http://en.wikipedia.org/wiki/Maxwell's_equations#Conventional_formulation_in_SI_units
http://en.wikipedia.org/wiki/Lorentz_force#Continuous_charge_distribution

Those laws admit a wave solution:
http://en.wikipedia.org/wiki/Maxwel...s.2C_electromagnetic_waves_and_speed_of_light

One thing that characterizes waves is that they "self-propagate". I.e. a wave here now propagates into a wave there later.

You don't count fields. They are not discrete.

That is related to the intensity of the wave. In the visible range of the EM spectrum a stronger EM field corresponds to a brighter light.

Charges, presumably from a dipole antenna.

Because they follow Maxwell's equations and Maxwell's equations admit a wave solution. See the response to 1.

8. Aug 13, 2014

### Staff: Mentor

Interestingly, in a DC circuit you can get no EM generated even when individual electrons are accelerated, e.g. in a bend in a wire carrying DC. The key point is that the current density is static so the magnetic fields are static.

9. Aug 13, 2014

### davenn

hi dalespam

The key point is that the current density is static so the magnetic fields are static.
That's what I really wanted to say ... a mental block stopped me putting into words

thanks :)

Dave

10. Aug 13, 2014

### Einj

Actually at the beginning they are what causes the oscillation of the field. This is how antennas work. But your are probably right, after the field starts oscillating their motion is sustained by the field itself.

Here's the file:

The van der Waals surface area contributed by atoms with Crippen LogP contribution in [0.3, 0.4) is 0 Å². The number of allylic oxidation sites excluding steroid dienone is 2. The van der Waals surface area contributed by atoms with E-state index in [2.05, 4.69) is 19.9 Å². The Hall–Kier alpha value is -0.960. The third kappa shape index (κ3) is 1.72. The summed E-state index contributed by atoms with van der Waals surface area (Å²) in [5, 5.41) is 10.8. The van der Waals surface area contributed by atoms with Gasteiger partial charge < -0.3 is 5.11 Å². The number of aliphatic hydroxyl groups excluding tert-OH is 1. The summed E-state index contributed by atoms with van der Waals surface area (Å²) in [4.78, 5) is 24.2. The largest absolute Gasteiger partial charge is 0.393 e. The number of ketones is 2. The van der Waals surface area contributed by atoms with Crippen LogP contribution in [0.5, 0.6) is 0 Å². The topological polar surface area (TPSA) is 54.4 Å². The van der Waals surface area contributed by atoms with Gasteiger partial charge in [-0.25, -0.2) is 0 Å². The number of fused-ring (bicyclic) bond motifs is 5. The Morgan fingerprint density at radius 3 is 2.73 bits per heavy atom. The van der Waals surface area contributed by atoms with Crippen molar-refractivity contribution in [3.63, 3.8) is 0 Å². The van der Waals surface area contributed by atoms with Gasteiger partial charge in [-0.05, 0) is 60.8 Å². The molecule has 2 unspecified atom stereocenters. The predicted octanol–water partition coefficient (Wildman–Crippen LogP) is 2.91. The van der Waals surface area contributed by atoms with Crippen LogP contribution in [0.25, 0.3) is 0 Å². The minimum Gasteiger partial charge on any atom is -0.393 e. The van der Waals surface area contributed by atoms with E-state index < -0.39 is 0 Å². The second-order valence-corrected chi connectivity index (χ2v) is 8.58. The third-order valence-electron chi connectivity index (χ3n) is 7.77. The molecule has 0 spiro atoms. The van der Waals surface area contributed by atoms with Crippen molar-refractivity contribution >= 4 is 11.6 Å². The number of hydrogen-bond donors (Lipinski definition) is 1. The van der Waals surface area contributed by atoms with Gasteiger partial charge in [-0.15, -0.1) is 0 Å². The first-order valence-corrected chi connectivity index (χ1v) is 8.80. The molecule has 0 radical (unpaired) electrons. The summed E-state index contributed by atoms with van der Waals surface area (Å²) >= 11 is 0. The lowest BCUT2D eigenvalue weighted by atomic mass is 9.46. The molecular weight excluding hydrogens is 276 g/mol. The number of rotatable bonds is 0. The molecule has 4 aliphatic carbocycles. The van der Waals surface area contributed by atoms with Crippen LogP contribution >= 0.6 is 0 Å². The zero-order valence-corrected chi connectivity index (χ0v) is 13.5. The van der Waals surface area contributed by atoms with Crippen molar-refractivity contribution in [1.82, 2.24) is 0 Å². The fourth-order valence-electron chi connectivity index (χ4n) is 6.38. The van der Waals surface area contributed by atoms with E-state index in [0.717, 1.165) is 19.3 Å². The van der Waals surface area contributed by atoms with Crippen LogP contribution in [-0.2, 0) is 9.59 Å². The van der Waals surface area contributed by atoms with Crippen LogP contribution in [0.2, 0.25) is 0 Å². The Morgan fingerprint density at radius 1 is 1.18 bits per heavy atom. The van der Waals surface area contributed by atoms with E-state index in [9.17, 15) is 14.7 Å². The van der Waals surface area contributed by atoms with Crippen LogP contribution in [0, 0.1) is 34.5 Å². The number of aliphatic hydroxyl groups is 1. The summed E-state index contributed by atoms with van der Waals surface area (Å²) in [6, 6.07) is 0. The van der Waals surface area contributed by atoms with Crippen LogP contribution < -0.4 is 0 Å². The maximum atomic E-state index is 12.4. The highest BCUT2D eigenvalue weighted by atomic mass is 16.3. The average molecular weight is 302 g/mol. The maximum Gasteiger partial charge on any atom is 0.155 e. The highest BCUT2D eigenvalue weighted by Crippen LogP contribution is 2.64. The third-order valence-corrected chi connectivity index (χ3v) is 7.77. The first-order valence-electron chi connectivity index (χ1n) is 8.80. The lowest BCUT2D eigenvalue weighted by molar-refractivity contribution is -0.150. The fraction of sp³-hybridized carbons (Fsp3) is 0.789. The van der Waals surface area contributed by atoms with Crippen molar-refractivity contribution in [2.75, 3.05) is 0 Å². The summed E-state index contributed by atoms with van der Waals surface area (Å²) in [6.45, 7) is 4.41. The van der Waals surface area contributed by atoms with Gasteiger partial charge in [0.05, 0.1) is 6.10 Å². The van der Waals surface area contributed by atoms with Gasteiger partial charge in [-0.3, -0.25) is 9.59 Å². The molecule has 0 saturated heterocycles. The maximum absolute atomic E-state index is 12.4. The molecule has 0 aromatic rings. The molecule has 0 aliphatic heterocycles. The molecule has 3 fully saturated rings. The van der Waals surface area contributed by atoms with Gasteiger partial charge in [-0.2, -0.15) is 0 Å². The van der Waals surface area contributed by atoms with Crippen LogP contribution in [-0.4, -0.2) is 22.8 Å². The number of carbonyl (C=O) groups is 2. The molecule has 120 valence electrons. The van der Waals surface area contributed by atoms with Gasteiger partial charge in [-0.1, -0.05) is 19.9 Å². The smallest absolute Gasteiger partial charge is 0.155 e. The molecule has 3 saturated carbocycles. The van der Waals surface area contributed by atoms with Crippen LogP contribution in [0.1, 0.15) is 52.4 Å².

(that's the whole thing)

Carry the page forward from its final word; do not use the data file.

11. Aug 13, 2014

### vanhees71

Of course, you are right. An electromagnetic wave (e.g., light or radio waves) must be created by acceleration of charges (in the classical picture, to which I'd like to stick for a while in this thread).

The sources (and the only sources) of the electromagnetic fields are charge and current distributions. If these are time dependent (and not just the Lorentz boost of a static charge distribution to another inertial frame, where they move with a constant velocity) electromagnetic radiation is produced.

These fields are dynamically propagating not only within matter containing charged particles but also in free space. That's what Wikipedia might mean by "self propelling". It's a bad wording, however, because there is nothing "self propelling" here. It's just like a ball you through, and it's moving further without being in contact with you anymore. In free space, i.e., without gravity and air friction, according to Newton's Laws it would just go ahead in uniform motion. It's not self-propelled. In a similar way also the free em. field travels on in free space and is not self-propelled.

It is also a wrong picture you get when it's said that the changing electric field causes a magnetic field and vice versa. You cannot interpret the corresponding homogeneous Maxwell equations (i.e., Faraday's Law and the Ampere-Maxwell Law) in a causal sense. There is only one electromagnetic field. It's even an observer dependent statement what you call "electric" or "magnetic" fields. The electromagnetic field as a whole is a frame-independent concept (described by an antisymmetric 2nd-rank tensor in Minkowski space, called the Faraday tensor).

The "strength of the field" in a certain sense can be associated with it's energy density, which is given (in Heaviside-Lorentz units) by
$$\epsilon=\frac{1}{2}(\vec{E}^2+\vec{B}^2).$$
It depends on how vigorously you wiggle the charges, labeled with $\pm q$ in the figure, which is, however, very misleading, if not entirely wrong. What seems to be depicted is the most simple example of a radiation source, the Hertzian dipole (which is realized approximately by, e.g., a linear antenna with a harmonic current; it becomes exact in the limit of vanishing length of such an antenna). The field looks entirely different from the plane wave plotted in the picture. A much better picture (even animated) can be found here: